My photographer buddy Rob Adamo and I wanted a side project to work on together, so I suggested a study on a certain subculture of people I had been curious about since my years living in Huntington Beach, where some of my neighbors were people who lived in vans and RV’s parked along the curb in front of my house. They called themselves “rubber tramps,” and most of them lived in their vehicles by choice, not because of any financial shortcoming. Far from destitute, these people are proud of their lifestyle and consider tramping a noble existence, liberated from the materialistic expectations of mainstream society.

One of the most memorable tramps was Joey Racano, who camped on my block for about 10 years. He had his own website, was a serious environmental activist, had recorded two pretty good blues albums, and played guitar and sang a few nights a week at local bars. He lived in a beat up old van with a pet black crow and a pitbull. During the 10 years I knew him, he saved a beautiful coastal wetland (Little Shell) and another sacred Indian burial ground (Bolsa Chica) from being bulldozed and developed into high end residential communities. At the Bolsa Chica location the developers had already finished building three giant houses before Joey and other activists finally got the operation shutdown. If you’re heading north on PCH from Huntington Beach, you can still see the abandoned houses growing mold on the cliffs overlooking the surf.

After my story about Joey the activist, Rob was sold on the idea. So a few days later we packed up the gear and went out try to find some tramps around the Tampa Bay area. We located our first subject, a gnarled dude named Gator, lurking in a WalMart parking lot holding a cardboard sign that read: “Visions of a cheeseburger”…. So classic! He entertained us with stories about war in Nam and Laos, although we did the math and he would have been 16 at the time he claimed he was on those secret combat missions in the Mekong Delta. The next weekend, on the night before we had planned to go on another search, I literally stumbled upon Kay Alexander — a “former student, former employee, former boyfriend and former band member” — who was at Frenchy’s having a beer. Dressed in leather from head-to-toe, Kay pulled up the stool  beside me and asked if I knew a place he could park his van where the cops wouldn’t hassle him. I told him he could lay low at my house if he would let us do an interview and shoot some photos. Seriously, an art director couldn’t have styled Kay any better. He’s probably the most naturally photogenic guy I’ve ever met. The last encounter was with a hippie family in the Ocala National Forest. According to Paige, the mom, they had lived in their old school bus for 15 years. She told me her son had never known any other way of life. He was born in the bus, educated in the bus, taught himself guitar in the bus, wrote fiction in the bus, and, according to him, he damn sure wouldn’t trade any house in the world for that rickety bus.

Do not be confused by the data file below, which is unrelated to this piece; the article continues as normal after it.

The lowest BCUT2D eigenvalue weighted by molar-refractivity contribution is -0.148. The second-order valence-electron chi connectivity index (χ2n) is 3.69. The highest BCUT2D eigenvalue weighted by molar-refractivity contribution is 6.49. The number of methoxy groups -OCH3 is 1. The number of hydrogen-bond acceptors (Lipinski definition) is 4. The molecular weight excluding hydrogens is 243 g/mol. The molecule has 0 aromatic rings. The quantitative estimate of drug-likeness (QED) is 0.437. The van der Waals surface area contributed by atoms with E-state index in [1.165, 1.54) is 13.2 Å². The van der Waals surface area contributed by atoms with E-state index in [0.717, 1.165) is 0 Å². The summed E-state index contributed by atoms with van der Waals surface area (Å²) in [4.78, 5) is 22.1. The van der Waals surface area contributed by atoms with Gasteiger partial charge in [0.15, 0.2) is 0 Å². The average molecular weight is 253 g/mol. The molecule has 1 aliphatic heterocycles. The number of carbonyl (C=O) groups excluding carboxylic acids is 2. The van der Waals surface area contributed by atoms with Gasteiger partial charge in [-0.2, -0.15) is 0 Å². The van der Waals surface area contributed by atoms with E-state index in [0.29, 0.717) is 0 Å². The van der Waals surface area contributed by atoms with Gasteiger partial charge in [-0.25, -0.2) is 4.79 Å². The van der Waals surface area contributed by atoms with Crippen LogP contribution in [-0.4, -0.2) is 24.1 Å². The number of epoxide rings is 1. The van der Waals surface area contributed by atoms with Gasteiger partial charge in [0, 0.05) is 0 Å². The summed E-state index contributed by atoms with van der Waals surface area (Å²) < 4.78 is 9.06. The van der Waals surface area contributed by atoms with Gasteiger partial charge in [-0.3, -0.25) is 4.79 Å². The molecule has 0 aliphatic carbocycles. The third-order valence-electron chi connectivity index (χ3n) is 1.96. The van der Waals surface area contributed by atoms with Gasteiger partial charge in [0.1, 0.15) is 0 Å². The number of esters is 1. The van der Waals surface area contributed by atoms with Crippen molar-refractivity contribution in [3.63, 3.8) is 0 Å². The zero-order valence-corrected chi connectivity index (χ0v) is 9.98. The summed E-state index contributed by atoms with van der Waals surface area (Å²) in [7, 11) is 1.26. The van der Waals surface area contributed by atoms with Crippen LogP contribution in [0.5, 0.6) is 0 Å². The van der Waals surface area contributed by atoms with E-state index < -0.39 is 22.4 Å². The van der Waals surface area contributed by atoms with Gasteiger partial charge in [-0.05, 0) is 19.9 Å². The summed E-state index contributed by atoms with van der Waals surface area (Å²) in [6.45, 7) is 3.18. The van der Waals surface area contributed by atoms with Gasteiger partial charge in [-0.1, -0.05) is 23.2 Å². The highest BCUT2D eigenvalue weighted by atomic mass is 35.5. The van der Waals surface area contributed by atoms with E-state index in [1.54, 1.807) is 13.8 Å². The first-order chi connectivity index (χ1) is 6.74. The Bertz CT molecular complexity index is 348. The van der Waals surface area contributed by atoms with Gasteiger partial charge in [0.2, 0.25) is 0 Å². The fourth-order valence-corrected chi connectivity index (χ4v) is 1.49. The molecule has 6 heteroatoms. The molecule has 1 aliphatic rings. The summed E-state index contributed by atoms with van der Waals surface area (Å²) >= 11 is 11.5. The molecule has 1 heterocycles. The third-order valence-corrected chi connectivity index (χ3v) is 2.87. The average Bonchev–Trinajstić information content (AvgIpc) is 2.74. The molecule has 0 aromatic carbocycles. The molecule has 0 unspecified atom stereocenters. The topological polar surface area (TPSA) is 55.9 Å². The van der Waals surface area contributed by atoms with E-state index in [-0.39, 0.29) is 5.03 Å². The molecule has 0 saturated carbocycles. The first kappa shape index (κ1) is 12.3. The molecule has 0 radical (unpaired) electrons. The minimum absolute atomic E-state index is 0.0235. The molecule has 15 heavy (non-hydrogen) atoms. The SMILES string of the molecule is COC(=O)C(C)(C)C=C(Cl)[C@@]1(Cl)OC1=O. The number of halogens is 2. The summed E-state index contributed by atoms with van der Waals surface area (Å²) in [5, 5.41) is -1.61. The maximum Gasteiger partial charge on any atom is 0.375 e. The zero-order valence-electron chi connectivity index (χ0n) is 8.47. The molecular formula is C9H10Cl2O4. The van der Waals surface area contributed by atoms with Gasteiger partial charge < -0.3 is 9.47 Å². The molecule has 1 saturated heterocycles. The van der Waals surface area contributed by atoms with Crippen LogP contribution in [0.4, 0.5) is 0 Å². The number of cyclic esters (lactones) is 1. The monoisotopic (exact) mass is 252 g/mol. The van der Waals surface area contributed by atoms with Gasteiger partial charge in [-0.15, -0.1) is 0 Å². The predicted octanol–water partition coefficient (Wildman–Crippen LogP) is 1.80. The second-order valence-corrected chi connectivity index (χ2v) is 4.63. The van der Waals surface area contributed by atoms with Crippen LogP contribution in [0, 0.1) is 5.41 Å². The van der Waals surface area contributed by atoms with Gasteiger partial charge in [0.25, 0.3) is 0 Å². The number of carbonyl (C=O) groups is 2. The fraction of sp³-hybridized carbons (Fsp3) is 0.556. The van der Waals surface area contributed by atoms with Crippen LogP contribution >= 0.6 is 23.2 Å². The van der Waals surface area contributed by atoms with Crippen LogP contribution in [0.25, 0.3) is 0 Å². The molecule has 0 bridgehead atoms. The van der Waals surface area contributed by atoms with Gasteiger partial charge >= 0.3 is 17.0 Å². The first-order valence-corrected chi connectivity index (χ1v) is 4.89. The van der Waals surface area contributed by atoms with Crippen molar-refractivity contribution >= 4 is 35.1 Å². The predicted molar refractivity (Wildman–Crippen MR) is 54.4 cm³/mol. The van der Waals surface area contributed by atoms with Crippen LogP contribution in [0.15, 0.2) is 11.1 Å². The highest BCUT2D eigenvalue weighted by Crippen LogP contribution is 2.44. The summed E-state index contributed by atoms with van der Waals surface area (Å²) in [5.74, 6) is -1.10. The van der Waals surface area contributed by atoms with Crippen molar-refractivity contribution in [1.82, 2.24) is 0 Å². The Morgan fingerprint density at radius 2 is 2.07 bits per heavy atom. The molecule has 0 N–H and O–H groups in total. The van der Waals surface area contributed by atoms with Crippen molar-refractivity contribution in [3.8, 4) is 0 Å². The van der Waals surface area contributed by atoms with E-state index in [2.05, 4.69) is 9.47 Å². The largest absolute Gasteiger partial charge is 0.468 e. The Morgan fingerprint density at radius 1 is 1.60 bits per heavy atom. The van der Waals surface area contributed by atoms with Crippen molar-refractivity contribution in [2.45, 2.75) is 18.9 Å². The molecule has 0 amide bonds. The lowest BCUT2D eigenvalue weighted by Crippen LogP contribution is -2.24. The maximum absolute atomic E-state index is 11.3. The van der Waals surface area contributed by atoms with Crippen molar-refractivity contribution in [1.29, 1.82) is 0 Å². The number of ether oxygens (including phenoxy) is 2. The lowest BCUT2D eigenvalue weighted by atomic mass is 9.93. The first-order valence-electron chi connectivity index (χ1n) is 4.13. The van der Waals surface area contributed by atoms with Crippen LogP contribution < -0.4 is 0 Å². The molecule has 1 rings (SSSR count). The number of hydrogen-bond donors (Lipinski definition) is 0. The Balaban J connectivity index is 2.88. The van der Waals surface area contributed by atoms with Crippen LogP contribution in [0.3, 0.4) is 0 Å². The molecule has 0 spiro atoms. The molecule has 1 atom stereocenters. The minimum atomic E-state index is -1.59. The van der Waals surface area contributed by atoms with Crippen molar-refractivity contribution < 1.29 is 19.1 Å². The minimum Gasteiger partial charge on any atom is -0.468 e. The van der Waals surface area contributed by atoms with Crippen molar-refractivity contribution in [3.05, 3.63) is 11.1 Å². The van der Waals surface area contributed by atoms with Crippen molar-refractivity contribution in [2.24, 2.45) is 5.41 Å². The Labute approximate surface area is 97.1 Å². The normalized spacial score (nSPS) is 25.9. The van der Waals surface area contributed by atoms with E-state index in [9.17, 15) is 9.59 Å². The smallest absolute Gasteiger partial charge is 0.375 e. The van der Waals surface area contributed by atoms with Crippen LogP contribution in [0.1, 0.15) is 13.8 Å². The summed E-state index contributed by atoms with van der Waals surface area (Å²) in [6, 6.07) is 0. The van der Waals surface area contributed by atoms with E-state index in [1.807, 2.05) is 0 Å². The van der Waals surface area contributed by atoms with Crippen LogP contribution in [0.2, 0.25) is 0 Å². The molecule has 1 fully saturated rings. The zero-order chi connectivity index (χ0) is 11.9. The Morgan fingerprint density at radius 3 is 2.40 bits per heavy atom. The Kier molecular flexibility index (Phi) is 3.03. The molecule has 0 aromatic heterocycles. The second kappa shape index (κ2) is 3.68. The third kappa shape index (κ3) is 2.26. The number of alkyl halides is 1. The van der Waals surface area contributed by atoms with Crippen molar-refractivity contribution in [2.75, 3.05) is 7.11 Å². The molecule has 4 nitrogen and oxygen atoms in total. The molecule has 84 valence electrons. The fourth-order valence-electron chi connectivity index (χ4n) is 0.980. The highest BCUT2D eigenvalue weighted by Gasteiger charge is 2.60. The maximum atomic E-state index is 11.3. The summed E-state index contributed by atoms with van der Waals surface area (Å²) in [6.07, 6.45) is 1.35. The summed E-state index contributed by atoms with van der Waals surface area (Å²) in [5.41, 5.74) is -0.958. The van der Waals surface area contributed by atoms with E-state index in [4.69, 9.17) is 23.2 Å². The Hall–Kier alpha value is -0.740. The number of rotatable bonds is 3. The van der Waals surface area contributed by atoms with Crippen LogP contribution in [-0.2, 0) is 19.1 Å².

After our time with each of the characters we met, both Rob and I felt mixed emotions. Some of the situations were sad and others were uplifting. But in each case, the tramps had chosen to live in a vehicle instead of a house. They enjoyed the unrestrained freedom of the open rode, and for that we had nothing but respect. If you ever run into one of these modern-day hobos, don’t pity them. They aren’t stressing over rent or a mortgage and their horizons are usually as broad as they are beautiful. As much as you thrive on routine, they get off on the ever-changing scenery of a life in constant motion. So just roll by, tip your hat and know they are doing just fine.

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